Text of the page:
A word of warning, never use jargon or abbreviations to save space, they can make your resume look unprofessional and tacky.

Space between different sections
Shorten the gaps between different sections to just one line rather than two or three. If at a space of one line the page look cramped then increase the gap to two lines.

Your contact details
Save space by writing these so they fit on one line rather than having a separate line for your name, address, telephone number etc.

Current and previous employers
You need only write in detail about your present and last employer. For your work history prior to your last two roles simply give the company name, your job title and your employment dates. Compress your early career history into short descriptions of a few sentences each.

Instead of putting the names, titles, addresses, phone numbers and email addresses of two referees, save space by having the following simple line of text;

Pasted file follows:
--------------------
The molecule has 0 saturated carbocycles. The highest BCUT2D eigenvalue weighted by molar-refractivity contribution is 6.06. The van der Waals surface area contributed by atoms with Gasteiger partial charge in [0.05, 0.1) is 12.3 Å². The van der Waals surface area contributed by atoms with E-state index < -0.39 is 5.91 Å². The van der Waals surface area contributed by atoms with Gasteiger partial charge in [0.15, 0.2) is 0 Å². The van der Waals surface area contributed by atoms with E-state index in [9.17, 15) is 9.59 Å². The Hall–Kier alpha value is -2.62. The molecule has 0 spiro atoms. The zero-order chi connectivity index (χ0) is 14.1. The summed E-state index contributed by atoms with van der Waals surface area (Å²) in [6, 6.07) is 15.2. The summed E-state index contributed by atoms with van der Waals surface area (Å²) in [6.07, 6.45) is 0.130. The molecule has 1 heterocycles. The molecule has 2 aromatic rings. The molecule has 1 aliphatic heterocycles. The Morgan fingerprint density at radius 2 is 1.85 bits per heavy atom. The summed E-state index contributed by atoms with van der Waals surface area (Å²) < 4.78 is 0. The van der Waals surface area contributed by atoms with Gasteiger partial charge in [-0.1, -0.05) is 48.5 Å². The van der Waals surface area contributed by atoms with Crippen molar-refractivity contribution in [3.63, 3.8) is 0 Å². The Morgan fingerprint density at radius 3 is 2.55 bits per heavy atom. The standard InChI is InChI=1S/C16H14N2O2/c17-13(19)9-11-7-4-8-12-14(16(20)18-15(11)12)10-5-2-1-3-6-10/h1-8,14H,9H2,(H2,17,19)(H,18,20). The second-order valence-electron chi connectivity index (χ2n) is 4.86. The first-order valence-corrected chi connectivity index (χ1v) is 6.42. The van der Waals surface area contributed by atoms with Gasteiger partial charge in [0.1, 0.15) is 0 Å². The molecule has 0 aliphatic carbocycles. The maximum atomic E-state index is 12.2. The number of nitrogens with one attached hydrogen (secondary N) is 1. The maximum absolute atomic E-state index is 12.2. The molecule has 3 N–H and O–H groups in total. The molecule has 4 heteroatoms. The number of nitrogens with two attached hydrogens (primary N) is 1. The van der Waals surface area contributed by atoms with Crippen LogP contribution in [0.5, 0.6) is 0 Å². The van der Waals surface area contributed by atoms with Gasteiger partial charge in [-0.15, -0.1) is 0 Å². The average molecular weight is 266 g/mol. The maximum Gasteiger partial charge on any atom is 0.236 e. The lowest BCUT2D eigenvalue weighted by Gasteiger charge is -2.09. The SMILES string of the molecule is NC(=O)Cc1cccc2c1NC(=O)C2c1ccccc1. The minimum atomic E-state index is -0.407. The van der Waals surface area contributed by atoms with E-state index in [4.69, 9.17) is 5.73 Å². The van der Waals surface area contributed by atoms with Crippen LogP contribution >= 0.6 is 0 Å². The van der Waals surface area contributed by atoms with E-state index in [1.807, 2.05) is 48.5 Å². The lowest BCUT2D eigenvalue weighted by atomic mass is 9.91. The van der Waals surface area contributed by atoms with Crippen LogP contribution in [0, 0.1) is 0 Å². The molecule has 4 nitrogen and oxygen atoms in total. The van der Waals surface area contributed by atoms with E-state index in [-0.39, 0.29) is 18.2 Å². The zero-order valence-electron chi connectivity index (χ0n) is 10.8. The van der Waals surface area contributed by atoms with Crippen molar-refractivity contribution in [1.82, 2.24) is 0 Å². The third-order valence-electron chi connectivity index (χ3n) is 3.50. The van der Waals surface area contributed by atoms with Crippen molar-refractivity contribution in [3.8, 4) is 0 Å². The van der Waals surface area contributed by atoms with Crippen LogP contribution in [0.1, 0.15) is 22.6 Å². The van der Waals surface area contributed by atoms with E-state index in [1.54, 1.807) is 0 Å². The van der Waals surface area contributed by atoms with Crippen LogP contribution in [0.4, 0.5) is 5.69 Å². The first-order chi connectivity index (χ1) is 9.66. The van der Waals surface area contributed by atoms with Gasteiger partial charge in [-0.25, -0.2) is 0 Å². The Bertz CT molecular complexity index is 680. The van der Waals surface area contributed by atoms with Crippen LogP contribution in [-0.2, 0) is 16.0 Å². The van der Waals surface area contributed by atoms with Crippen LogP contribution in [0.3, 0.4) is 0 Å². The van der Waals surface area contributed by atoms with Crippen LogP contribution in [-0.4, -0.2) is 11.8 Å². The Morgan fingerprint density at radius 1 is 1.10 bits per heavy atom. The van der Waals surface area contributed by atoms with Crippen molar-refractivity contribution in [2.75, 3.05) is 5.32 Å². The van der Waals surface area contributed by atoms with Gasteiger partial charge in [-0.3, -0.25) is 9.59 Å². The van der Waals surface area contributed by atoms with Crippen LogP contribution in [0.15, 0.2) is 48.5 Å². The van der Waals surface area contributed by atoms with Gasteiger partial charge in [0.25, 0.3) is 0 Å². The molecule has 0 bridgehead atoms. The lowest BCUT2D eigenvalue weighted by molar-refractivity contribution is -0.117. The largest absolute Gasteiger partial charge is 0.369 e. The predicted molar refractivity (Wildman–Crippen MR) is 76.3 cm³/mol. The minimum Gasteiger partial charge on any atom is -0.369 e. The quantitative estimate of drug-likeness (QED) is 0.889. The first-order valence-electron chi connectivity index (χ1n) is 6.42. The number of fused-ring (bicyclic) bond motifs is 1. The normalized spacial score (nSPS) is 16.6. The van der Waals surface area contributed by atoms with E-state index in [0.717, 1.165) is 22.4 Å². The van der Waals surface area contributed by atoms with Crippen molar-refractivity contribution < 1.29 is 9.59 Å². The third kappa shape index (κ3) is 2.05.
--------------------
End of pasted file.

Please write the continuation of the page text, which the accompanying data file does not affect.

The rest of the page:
’References – available on request’
If required you can always provide the full contact details later on to any employer who requests them.

Using tables in a CV layout
Tables and cells should be avoided if you intend to send your CV via email in MS Word format. This is because the format of a cell or table can change drastically if the recipients computer is set up differently from yours or if they lack software that can display tables.

However if you intend to have your CV as a PDF document, then there should be no problems with compatibility, so tables and cells will not pose a problem in any PDF CVs.

Also note that tables are useful because many people tend to scan a document rather than read it, in instances like this tables are excellent tools for quickly highlighting important information.


The targeted CV
These are focused on, written for and aimed at one particular job role only and are tailored to a particular job in order to draw attention to your relevant skills and experience. Every sentence, paragraph and section within it should be developed with the target job and prospective employer in mind.

The benefits of having a targeted CV:
If done properly and depending on the circumstances they can increase your ratio of job application to job interview.